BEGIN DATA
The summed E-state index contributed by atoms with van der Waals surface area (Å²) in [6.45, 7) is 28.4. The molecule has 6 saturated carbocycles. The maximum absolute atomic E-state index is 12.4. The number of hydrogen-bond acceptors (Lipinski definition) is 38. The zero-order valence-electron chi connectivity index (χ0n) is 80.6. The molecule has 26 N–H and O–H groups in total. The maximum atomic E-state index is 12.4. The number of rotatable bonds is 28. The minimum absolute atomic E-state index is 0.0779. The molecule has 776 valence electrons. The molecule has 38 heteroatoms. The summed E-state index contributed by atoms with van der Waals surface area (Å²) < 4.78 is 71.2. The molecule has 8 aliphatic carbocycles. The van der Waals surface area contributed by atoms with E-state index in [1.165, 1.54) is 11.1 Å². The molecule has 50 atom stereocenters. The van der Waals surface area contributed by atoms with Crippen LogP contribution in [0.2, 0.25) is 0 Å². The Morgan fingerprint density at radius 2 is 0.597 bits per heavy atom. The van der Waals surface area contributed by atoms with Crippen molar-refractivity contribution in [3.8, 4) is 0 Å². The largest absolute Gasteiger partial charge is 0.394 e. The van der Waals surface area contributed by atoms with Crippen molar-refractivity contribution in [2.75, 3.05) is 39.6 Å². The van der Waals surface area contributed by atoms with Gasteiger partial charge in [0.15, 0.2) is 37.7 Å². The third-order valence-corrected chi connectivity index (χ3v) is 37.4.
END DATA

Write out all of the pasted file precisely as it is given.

The summed E-state index contributed by atoms with van der Waals surface area (Å²) in [6.45, 7) is 28.4. The molecule has 6 saturated carbocycles. The maximum absolute atomic E-state index is 12.4. The number of hydrogen-bond acceptors (Lipinski definition) is 38. The zero-order valence-electron chi connectivity index (χ0n) is 80.6. The molecule has 26 N–H and O–H groups in total. The maximum atomic E-state index is 12.4. The number of rotatable bonds is 28. The minimum absolute atomic E-state index is 0.0779. The molecule has 776 valence electrons. The molecule has 38 heteroatoms. The summed E-state index contributed by atoms with van der Waals surface area (Å²) < 4.78 is 71.2. The molecule has 8 aliphatic carbocycles. The van der Waals surface area contributed by atoms with E-state index in [1.165, 1.54) is 11.1 Å². The molecule has 50 atom stereocenters. The van der Waals surface area contributed by atoms with Crippen LogP contribution in [0.2, 0.25) is 0 Å². The Morgan fingerprint density at radius 2 is 0.597 bits per heavy atom. The van der Waals surface area contributed by atoms with Crippen molar-refractivity contribution in [3.8, 4) is 0 Å². The largest absolute Gasteiger partial charge is 0.394 e. The van der Waals surface area contributed by atoms with Crippen molar-refractivity contribution in [2.75, 3.05) is 39.6 Å². The van der Waals surface area contributed by atoms with Gasteiger partial charge in [0.15, 0.2) is 37.7 Å². The third-order valence-corrected chi connectivity index (χ3v) is 37.4.